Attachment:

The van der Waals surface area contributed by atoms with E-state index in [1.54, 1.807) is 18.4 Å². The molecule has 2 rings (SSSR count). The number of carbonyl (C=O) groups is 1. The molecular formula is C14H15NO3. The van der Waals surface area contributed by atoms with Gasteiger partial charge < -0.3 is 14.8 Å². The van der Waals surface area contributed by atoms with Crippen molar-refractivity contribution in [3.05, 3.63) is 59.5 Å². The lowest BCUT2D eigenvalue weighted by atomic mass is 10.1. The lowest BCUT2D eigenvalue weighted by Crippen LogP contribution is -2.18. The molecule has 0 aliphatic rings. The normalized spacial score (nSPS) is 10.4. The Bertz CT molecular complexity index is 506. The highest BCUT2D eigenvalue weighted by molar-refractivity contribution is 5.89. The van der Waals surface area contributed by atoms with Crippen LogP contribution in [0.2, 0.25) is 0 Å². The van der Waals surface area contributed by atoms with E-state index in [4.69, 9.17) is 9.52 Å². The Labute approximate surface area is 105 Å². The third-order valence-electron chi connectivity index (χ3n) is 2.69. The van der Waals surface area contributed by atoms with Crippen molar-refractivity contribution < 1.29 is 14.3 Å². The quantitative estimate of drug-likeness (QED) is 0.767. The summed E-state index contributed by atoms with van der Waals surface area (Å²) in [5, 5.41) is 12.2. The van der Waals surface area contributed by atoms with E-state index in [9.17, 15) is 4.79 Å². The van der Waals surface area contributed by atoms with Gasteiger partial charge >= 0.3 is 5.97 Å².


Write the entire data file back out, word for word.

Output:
The van der Waals surface area contributed by atoms with E-state index in [1.54, 1.807) is 18.4 Å². The molecule has 2 rings (SSSR count). The number of carbonyl (C=O) groups is 1. The molecular formula is C14H15NO3. The van der Waals surface area contributed by atoms with Gasteiger partial charge < -0.3 is 14.8 Å². The van der Waals surface area contributed by atoms with Crippen molar-refractivity contribution in [3.05, 3.63) is 59.5 Å². The lowest BCUT2D eigenvalue weighted by atomic mass is 10.1. The lowest BCUT2D eigenvalue weighted by Crippen LogP contribution is -2.18. The molecule has 0 aliphatic rings. The normalized spacial score (nSPS) is 10.4. The Bertz CT molecular complexity index is 506. The highest BCUT2D eigenvalue weighted by molar-refractivity contribution is 5.89. The van der Waals surface area contributed by atoms with Crippen LogP contribution in [0.2, 0.25) is 0 Å². The van der Waals surface area contributed by atoms with E-state index in [4.69, 9.17) is 9.52 Å². The Labute approximate surface area is 105 Å². The third-order valence-electron chi connectivity index (χ3n) is 2.69. The van der Waals surface area contributed by atoms with Crippen molar-refractivity contribution < 1.29 is 14.3 Å². The quantitative estimate of drug-likeness (QED) is 0.767. The summed E-state index contributed by atoms with van der Waals surface area (Å²) in [5, 5.41) is 12.2. The van der Waals surface area contributed by atoms with E-state index in [9.17, 15) is 4.79 Å². The van der Waals surface area contributed by atoms with Gasteiger partial charge >= 0.3 is 5.97 Å².